Introduction: Failed Attempt to Make a Ball Jointed Doll From Air Dry Clay
While unpacking my things during the move to our new apartment I came across my abandoned ball jointed doll project. Unfortunately, I can't find my original blueprint of the doll but I do have some screenshots of my sketch against the doll from my YouTube videos. She was originally planned to be Daenerys Targaryen from the Game of Thrones novel. Even though I didn't get to complete this project, I learned a lot from the process. I learned to handle air dry clay, designing my doll, and gained more experience in sculpting a realistic figure.
One of my goals as a sculptor was to be able to create a ball jointed doll from scratch. Ever since I discovered the beautiful dolls made by Volks, I started researching online on how to make one. I finally found a book by Ryo Yoshida titled Yoshida Style Ball Jointed Doll Making Guide in Japanese which I purchased online. The book was full of step by step images to guide me through the process. Flipping through it, I felt a bit overwhelmed with the materials and skills needed to be able to build one. This was about more than a year ago when I started this project, and during that time, I'm still learning to sculpt human figures. You definitely need some skills in sculpting and knowledge in anatomy if you want to make your doll to look human.
So first off, I started gathering my materials. I decided to buy my supplies in my local craft shop and art store but most of the materials are not available. To minimise the costs I tried to find alternative materials for the project. For the core armature, I used Daiso paper clay instead of styrofoam. I'm thinking it would be less messy if I sculpted the armature instead of carving it from styrofoam. The air dry clay that I used, was Jovi air dry clay instead of LaDoll. I chose Jovi because that's what's available in the shop and it was white in color just like LaDoll, but I have no idea on the difference of the quality of both clay.
Before you make the doll, you need to decide on the height of the doll and sketch it on paper. You would need a front and sideview profile. This is your doll's blue print and will guide you as you sculpt the doll. The author of the book was making a 54 cm tall doll. I wanted a smaller doll so I made mine 30 cm tall.
I then made the core for the head and torso of the doll using Daiso paper clay. Anyway, for this clay you need some water to smooth it out and you need about a day to let it completely dry before applying the Jovi clay. For the arms and legs, I used paper straws for the core. The core is important because you want your doll to be hollow for the elastic to run through it and you want the head and torso light so that the doll will stand unaided.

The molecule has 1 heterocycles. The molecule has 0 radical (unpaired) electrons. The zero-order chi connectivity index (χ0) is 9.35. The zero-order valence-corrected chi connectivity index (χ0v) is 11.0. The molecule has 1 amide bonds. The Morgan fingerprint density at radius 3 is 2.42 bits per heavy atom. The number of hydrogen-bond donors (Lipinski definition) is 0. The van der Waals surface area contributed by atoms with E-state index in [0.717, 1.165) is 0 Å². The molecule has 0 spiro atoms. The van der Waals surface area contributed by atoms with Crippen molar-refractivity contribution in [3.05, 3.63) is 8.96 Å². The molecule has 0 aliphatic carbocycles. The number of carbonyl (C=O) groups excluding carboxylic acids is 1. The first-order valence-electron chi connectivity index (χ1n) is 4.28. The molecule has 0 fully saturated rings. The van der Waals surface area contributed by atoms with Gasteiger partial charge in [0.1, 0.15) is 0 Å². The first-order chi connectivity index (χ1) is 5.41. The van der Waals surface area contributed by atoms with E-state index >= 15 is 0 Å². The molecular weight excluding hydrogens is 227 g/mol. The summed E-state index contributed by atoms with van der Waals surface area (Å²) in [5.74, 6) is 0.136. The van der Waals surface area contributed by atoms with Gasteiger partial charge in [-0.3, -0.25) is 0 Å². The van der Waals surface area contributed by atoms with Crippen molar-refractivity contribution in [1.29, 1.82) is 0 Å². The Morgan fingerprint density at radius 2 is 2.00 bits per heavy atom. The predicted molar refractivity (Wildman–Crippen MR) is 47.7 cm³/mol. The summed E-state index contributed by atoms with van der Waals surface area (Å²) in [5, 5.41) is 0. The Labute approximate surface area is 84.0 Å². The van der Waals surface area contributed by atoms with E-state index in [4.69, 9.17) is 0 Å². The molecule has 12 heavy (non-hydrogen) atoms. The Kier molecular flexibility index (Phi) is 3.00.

When the core is dry and hard, you need to apply the clay base. I rolled out the Jovi clay to about 3mm thick and applied it to the core. For the arms and legs, I rolled out the clay thinner since the straws are rigid and will be permanently be in the doll. I then let it dry. It needs to be completely dried before adding anymore details.
Before adding clay, I sand it first then sprayed with water to help adhere the fresh clay. Then start adding details to the head sculpting in the eyes, nose, mouth, ears as well as the torso, arms and legs. Detailing is very tedious. You need to carve, sand, add fresh clay then let it dry before doing it over again until you are satisfied with it. When you are happy with it, that's the time you sand it smooth before painting. I didn't get to that part that's why my doll looks really rough.
When I was making the legs, I found her to be too short and made her legs longer by adding clay to the top of the thighs. During this time, I hollowed out the core of the torso using some carving tools.
I then started making the hands out of thin gauge wire then applying clay to that and letting it dry.
When I laid out my doll, I found it to be too top heavy and this will hinder her from standing on her own. Also, the proportions of the whole figure looks unnatural. The head and hands are too big for the body. I decided to stop from this point and thought of investing on the recommended clay. LaDoll might be lighter compared to the one that I used. Also, I needed more skills in figure sculpting.
Air dry clay is pretty messy to work with and you definitely need a lot of patience working with this clay with the drying time. But, the great thing about it is you can make bigger dolls with this medium because you don't need an oven or kiln to cure it.
Hopefully, when I get my hands on LaDoll clay, I can make another doll and get to finish it.
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